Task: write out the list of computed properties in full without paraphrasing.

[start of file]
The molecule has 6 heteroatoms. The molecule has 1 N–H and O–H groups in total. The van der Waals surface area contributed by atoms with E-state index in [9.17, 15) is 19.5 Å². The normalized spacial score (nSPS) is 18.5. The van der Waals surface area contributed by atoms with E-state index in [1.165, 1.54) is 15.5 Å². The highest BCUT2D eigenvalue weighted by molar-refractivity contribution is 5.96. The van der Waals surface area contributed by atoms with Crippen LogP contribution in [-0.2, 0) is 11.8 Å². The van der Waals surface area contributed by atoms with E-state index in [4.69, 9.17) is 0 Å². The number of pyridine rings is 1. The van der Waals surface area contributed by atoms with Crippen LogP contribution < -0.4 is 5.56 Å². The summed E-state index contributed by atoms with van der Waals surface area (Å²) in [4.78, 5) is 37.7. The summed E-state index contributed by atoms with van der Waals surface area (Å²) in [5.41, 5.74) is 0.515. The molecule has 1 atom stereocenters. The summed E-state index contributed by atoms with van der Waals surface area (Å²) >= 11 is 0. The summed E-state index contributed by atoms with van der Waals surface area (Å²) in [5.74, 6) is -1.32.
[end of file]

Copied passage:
The molecule has 6 heteroatoms. The molecule has 1 N–H and O–H groups in total. The van der Waals surface area contributed by atoms with E-state index in [9.17, 15) is 19.5 Å². The normalized spacial score (nSPS) is 18.5. The van der Waals surface area contributed by atoms with E-state index in [1.165, 1.54) is 15.5 Å². The highest BCUT2D eigenvalue weighted by molar-refractivity contribution is 5.96. The van der Waals surface area contributed by atoms with Crippen LogP contribution in [-0.2, 0) is 11.8 Å². The van der Waals surface area contributed by atoms with E-state index in [4.69, 9.17) is 0 Å². The number of pyridine rings is 1. The van der Waals surface area contributed by atoms with Crippen LogP contribution < -0.4 is 5.56 Å². The summed E-state index contributed by atoms with van der Waals surface area (Å²) in [4.78, 5) is 37.7. The summed E-state index contributed by atoms with van der Waals surface area (Å²) in [5.41, 5.74) is 0.515. The molecule has 1 atom stereocenters. The summed E-state index contributed by atoms with van der Waals surface area (Å²) >= 11 is 0. The summed E-state index contributed by atoms with van der Waals surface area (Å²) in [5.74, 6) is -1.32.